HERAT -- Following the indefinite closure of universities for Afghan girls late last year, a group of London-based educated and activist Afghan women launched the Woman Online University.
Tens of thousands of girls were deprived of education and forced to stay home after the closure of universities for girls in December 2022.
In the past five months, 8,250 girls have enrolled in the online university and continued their education.
They study medicine, economics, psychology, law and political science, literature, agriculture, education, engineering, journalism, computer science, and other subjects.
There are 250 male and female lecturers both inside and outside Afghanistan who teach online, said Farida Haidari, deputy director for administration of the Woman Online University, based in France.
"When the universities were closed for girls, we decided to provide a viable alternative for them to continue their education," she said. "We started the online university so that girls across 34 provinces of the country can continue their education from their homes."
Girls can apply to the university through its social media pages and they are placed in classes according to their field of study, Haidari said.
"Education at the Woman Online University is free for all girls," she said. "They connect daily to their classes via Zoom and Google Meet and take their lessons. Teachers are also volunteers and teach for free."
The girls studying at Woman Online University will receive graduation certificates upon the completion of their studies, Haidari added.
'A glimmer of hope'
The Woman Online University offers a window of hope for girls who are otherwise deprived of education and for whom the gates of universities are shut.
Zohra Azizi, 20, a second-year economics student at Balkh University, said she is very happy to be able to continue her education at the Woman Online University.
"Qualified lecturers teach daily according to their schedule across different fields of studies," she said. "The teaching level is high and I feel like I am studying in a university classroom."
"I call on all girls deprived of attending universities to join the Woman Online University and continue their education," she said. "Women should never give in to restrictions and should realise their dreams and aspirations through education and knowledge."
In the current situation in which schools and universities are closed for girls, continuing education virtually is the right approach and girls should turn restrictions into opportunities, Azizi said.
The ban on girls' education is the greatest injustice Afghan girls face, said Najma Samkani, 25, a resident of Paktia province and a fifth-year medical student at Kabul University.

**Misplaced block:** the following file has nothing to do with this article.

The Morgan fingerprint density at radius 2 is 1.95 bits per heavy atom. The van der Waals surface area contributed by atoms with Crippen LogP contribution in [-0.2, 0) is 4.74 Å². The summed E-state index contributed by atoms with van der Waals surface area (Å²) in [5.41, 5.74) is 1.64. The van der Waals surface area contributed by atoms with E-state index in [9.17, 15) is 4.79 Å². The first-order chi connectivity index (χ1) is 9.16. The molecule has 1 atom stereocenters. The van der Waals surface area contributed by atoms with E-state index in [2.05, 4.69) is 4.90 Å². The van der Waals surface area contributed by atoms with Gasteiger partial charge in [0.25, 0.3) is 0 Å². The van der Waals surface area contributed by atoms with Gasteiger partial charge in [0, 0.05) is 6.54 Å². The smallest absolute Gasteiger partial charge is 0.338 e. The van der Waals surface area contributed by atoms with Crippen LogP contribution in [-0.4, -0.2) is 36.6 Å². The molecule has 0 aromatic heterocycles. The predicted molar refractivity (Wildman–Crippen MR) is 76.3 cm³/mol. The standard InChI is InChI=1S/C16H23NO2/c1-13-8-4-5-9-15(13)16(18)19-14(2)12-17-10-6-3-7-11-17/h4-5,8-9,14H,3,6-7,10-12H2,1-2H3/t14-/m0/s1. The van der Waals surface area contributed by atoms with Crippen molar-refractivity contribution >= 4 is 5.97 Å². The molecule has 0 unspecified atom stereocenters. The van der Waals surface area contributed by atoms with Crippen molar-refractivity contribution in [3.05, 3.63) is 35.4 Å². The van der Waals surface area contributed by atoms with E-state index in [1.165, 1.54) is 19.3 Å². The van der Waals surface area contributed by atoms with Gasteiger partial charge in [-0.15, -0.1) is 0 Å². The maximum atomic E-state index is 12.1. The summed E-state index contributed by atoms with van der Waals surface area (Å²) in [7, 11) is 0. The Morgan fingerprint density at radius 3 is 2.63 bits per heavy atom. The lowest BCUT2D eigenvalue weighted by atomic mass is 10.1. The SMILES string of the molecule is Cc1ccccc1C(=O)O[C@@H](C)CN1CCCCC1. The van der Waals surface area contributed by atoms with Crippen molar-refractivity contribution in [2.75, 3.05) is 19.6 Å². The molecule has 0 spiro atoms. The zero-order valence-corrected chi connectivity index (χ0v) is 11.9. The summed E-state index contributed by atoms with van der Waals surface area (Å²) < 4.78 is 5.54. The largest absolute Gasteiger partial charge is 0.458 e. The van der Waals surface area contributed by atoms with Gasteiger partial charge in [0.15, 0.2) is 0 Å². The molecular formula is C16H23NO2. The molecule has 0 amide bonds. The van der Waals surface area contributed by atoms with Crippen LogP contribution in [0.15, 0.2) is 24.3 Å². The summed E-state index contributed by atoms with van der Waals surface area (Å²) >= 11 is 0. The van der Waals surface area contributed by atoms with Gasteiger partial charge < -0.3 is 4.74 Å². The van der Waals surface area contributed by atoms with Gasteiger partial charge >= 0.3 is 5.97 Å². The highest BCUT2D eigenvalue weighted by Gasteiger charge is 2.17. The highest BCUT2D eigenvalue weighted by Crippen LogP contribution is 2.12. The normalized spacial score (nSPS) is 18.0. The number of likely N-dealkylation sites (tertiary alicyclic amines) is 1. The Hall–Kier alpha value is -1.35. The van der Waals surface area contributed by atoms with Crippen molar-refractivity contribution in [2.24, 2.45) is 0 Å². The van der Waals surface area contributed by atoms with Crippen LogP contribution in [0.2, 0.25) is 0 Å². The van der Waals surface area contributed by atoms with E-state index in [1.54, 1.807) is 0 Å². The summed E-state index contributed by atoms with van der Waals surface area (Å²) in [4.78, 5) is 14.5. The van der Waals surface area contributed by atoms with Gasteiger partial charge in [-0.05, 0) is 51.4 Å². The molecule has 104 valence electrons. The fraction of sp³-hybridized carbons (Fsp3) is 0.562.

"When I was denied the right to study, I stayed at home for several months and cried day and night," she said. "I have been studying for 18 years and would have graduated from medical school in two years and would have become a doctor."
"When the university was closed, I felt like I was dead and turned into a soulless body," she added.
Afghan girls' resilience and their resistance against the harsh restrictions imposed on them is the struggle of right against wrong, Samkani said.
"I am very happy about the opportunity to study again," she said. "Woman Online University is a glimmer of hope amid the height of despair."
Calls to reopen educational centres
Suraya Ayoubi, 22, a first-year law and political science student at Herat University, has been confined to her home for around six months.
She said she and all other girls want an end to the ban on girls' education.
"I wait impatiently every day for news in the media of universities being reopened, but the continued restriction is very disappointing," Ayoubi said. "It is very difficult to live in such an uncertain situation and be deprived of our given rights."
With the closure of her university, she said she sees her 14 years of hard work and dreams being destroyed.
"The United Nations and powerful countries should use their power and influence to exert pressure so that universities are reopened for girls," she added.
Sadaf Akhtarzada, a fourth-year economics student at Herat University, is excited to enroll in online classes.
She would have graduated and had a job and income by now if girls and women were not banned from education and work, she said.
"We don't know what sin we have committed that we are being deprived of our Islamic and human right," she said. "We have always observed the hijab at the university and besides science we studied Islamic subjects, but ironically we are deprived of our Islamic right in the name of Islam."
"Every country is built by its educated men and women," Akhtarzada added. "A country cannot progress when women are deprived of education."
Every day that passes with the ban on girls' education, Afghanistan takes one step backwards and remains behind other countries, she said.
"Universities must reopen for the sake of Afghanistan's progress and the improvement of Afghans' lives."